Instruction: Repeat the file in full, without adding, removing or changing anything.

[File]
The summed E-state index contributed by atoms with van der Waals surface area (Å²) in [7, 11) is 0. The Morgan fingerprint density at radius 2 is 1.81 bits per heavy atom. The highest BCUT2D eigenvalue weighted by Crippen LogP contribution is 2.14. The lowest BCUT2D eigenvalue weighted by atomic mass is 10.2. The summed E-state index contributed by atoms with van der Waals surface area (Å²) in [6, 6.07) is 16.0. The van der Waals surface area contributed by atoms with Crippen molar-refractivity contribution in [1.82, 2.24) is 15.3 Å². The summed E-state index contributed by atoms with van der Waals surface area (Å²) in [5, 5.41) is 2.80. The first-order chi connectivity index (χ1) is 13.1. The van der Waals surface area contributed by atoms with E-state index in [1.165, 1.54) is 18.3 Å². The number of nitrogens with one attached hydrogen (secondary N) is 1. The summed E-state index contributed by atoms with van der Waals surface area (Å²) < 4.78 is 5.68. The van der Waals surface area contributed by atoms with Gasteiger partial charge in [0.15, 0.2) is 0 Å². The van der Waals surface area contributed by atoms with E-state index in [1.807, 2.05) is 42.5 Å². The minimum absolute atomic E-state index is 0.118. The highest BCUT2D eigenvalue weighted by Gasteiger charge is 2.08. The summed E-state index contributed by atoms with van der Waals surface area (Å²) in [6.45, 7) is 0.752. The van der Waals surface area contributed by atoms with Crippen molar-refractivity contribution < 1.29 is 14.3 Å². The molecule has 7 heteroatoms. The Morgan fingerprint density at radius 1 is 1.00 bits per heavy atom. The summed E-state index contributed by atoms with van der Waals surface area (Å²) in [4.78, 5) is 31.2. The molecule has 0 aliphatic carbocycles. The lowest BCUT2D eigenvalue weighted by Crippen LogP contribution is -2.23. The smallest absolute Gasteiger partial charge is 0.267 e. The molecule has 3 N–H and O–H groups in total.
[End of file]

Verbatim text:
The summed E-state index contributed by atoms with van der Waals surface area (Å²) in [7, 11) is 0. The Morgan fingerprint density at radius 2 is 1.81 bits per heavy atom. The highest BCUT2D eigenvalue weighted by Crippen LogP contribution is 2.14. The lowest BCUT2D eigenvalue weighted by atomic mass is 10.2. The summed E-state index contributed by atoms with van der Waals surface area (Å²) in [6, 6.07) is 16.0. The van der Waals surface area contributed by atoms with Crippen molar-refractivity contribution in [1.82, 2.24) is 15.3 Å². The summed E-state index contributed by atoms with van der Waals surface area (Å²) in [5, 5.41) is 2.80. The first-order chi connectivity index (χ1) is 13.1. The van der Waals surface area contributed by atoms with E-state index in [1.165, 1.54) is 18.3 Å². The number of nitrogens with one attached hydrogen (secondary N) is 1. The summed E-state index contributed by atoms with van der Waals surface area (Å²) < 4.78 is 5.68. The van der Waals surface area contributed by atoms with Gasteiger partial charge in [0.15, 0.2) is 0 Å². The van der Waals surface area contributed by atoms with E-state index in [1.807, 2.05) is 42.5 Å². The minimum absolute atomic E-state index is 0.118. The highest BCUT2D eigenvalue weighted by Gasteiger charge is 2.08. The summed E-state index contributed by atoms with van der Waals surface area (Å²) in [6.45, 7) is 0.752. The van der Waals surface area contributed by atoms with Crippen molar-refractivity contribution < 1.29 is 14.3 Å². The molecule has 7 heteroatoms. The Morgan fingerprint density at radius 1 is 1.00 bits per heavy atom. The summed E-state index contributed by atoms with van der Waals surface area (Å²) in [4.78, 5) is 31.2. The molecule has 0 aliphatic carbocycles. The lowest BCUT2D eigenvalue weighted by Crippen LogP contribution is -2.23. The smallest absolute Gasteiger partial charge is 0.267 e. The molecule has 3 N–H and O–H groups in total.